Yankees’ spiral worse than ‘rough patch’ after latest disaster defeat

This isn’t just a “rough patch,” as manager Aaron Boone occasionally calls it. No, this isn’t just a tough stretch.

This is a Yankees team that looks like it’s in trouble. If this team wants to get where it aims to go, it better start playing like a champion.

More to the point, it needs to wake up.

This is a squad full of solid, seasoned veterans and isn’t playing like it. The 5-3, 10-inning defeat to the hated rival Red Sox on Friday before a sellout crowd at the Stadium is a new low point in a gathering storm of them.

Yankees third baseman Oswaldo Cabrera reacts as he walks back to the dugout after grounding out for the final out of the 10th inning. Charles Wenzelberg / New York Post

The two-out, two-strike, ninth-inning home run to Red Sox contact man Masataka Yoshida wasn’t even the lowlight. Neither was the two-run home run by Ceddanne Rafaela in the 10th.

In falling to 4-14 over their last 18 games, the Yankees made what likely goes down as the boneheaded play of the year — a double blunder you’re more likely to see in a high school game. And what’s worse, it followed a memorable miscue the day before (more on that below).

With runners on first and third and the force play off after Red Sox first baseman Romy Gonzalez touched first for the second out after fielding Ben Rice’s grounder, Anthony Volpe inexplicably slowed up just before reaching home to watch D.J. LeMahieu run into the final out of the inning. Young Volpe ran like he didn’t understand the rule, but the ultra-experienced LeMahieu certainly should know to get himself into a rundown.

Alex Verdugo popped out in the 10th inning. Charles Wenzelberg / New York Post

If Boone doesn’t want to take the drastic step of removing starting players while the team is shorthanded and struggling, it may be time he acknowledged that this isn’t just a “rough patch,” as he likes to say, and that spinning things to the positive may not always be the way to go.

I get it. Positivity for the players in the press has been a winning strategy for Boone.

If this doesn’t work out for Boone, he could make it in politics. Or better yet, diplomacy.

Red Sox center fielder Ceddanne Rafaela (43) attempts to tag New York Yankees third baseman DJ LeMahieu (26) at second base during the third inning at Yankee Stadium. USA TODAY Sports via Reuters Con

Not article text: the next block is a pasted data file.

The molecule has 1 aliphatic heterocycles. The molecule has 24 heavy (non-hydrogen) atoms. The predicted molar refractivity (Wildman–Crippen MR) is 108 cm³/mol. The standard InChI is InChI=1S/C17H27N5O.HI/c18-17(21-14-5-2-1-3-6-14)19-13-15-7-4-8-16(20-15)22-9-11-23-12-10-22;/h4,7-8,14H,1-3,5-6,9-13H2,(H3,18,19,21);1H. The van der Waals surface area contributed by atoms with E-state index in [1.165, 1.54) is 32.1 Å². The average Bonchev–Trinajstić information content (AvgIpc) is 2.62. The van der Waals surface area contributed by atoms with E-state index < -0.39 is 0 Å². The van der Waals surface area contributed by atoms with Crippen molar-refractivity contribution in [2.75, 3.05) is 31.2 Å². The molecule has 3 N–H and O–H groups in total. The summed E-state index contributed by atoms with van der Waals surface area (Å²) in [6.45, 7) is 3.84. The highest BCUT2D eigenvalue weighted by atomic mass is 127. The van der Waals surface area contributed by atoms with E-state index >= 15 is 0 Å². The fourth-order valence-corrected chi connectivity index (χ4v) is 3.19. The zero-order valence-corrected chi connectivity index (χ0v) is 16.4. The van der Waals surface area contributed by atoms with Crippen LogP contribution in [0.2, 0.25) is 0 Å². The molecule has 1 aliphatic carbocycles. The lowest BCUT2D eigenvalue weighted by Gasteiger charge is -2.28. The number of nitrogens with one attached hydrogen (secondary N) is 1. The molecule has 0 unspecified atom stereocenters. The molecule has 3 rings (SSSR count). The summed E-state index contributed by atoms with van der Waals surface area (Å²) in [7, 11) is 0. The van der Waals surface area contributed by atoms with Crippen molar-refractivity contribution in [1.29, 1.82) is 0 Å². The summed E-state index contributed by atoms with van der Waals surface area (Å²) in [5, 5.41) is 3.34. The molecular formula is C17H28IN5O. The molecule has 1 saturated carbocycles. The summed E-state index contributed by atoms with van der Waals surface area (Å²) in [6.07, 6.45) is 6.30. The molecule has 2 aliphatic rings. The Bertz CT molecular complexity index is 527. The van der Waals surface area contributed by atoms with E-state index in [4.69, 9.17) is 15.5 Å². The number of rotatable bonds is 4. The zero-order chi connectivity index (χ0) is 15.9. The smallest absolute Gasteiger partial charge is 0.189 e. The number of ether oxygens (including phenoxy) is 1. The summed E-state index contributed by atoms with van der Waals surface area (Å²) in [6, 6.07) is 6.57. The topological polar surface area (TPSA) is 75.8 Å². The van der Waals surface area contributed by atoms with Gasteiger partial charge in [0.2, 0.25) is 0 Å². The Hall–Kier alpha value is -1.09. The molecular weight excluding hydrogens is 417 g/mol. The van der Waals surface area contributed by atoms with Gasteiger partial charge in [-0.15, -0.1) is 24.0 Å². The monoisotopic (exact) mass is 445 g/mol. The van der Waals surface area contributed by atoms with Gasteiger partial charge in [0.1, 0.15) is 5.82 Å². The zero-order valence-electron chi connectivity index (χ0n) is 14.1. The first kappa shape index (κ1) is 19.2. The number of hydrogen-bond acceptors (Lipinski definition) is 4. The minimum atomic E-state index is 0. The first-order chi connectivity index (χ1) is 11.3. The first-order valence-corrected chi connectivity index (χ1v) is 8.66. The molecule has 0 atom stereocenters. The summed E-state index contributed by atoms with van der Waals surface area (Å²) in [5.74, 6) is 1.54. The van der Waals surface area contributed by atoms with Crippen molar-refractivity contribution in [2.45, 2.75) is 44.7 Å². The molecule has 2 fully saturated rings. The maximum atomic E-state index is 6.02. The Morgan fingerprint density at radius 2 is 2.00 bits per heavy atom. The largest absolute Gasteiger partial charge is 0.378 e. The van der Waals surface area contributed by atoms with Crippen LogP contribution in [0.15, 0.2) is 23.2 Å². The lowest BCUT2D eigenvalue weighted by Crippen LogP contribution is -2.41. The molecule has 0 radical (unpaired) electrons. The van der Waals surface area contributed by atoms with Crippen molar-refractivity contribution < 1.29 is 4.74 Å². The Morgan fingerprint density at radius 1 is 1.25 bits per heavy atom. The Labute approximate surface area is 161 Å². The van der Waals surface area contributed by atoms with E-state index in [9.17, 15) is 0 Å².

Boone continues be counted on to find the kindest way possible to describe every mistake and misplay. While it’s worked well for him — he’s in his seventh year managing the Yankees, the longest tenure in that chair without a championship — sometimes he’s too easy on his troops, which was also the case only the day before.

That’s where we may need to step in. A counterbalance is compelled. Reality needs to resurface. Unwashed honesty can be healthy. (Some more of that below.)

Boone raised the ire of some fans when he mostly gave a pass to Gold Glove backup center fielder Trent Grisham after Grisham’s obvious nonchalance cost the Yankees a base Sunday. (While fielding a single, the normally outstanding outfielder looked like me picking up the Post when it’s delivered at 6 a.m.) And even the day after, Boone continued to suggest the play didn’t look good because Grisham’s so talented and plays with such ease.

While that’s undeniable, it was also a shockingly bad play that deserved to be called out as such.

“I try not to be so emotional because we lost some games or won some games,” Boone explained before Friday’s game. “I have the conversations I think are necessary.”

Give Boone this. On the biggest score, Boone did talk to Grisham, and he apparently told it to him straight. Anyway, Grisham got the message, which is what counts.

“I should have made the play,” Grisham told me, flat out.

Boone handled that one internally. But after yet another unfathomable play, it may be time to try something different.

Aaron Boone has downplayed the recent slide. Charles Wenzelberg / New York Post

Managing a team comes down to a series of calculations, and Boone obviously decided long ago to keep things positive while talking to the press about his players. Expressing happy thoughts isn’t hard for Boone as he’s a naturally a very kind person (except to umpires), and sees the bright side in any situation.

Now for some reality. They’re playing at a .222 clip since starting the slide in Boston three weeks ago, and they seem worse. In their last 11 defeats prior to Friday, they hadn’t led. Not for an inning or a moment. It doesn’t take a mathematician to know that’s at least 99 innings without a lead. That feels about right for how things are going.

Boone, meantime, on Friday used the phrase “rough patch” to chronicle the last few weeks, which have been nothing short of abysmal (not a word he’d use). While I like Boone very much (and I’m not just being diplomatic), it’s time someone selected words to fit the situation.

Clay Holmes allows the tying run during the ninth inning. Robert Sabo for NY Post

Boone also noted how “unfortunate” it is that their starters’ mistakes are being hit for homers. But that’s what major leaguers do with mistakes, they hit them.

The rotation, once easily the best in baseball, is performing poorly lately. Carlos Rodon, Luis Gil and Marcus Stroman regressed since terrific starts.

Let’s face it, very little is going right beyond 1) Judge, who remains on a Babe Ruth like pace, 2) Juan Soto, who isn’t that far off that pace, and 3) Gerrit Cole being back.

Yankees bench during the tenth inning when the New York Yankees played the Red Sox Friday, July 5, 2024. Robert Sabo for NY Post

Boone talks like this is just a minor blip. But it sure doesn’t feel that way.

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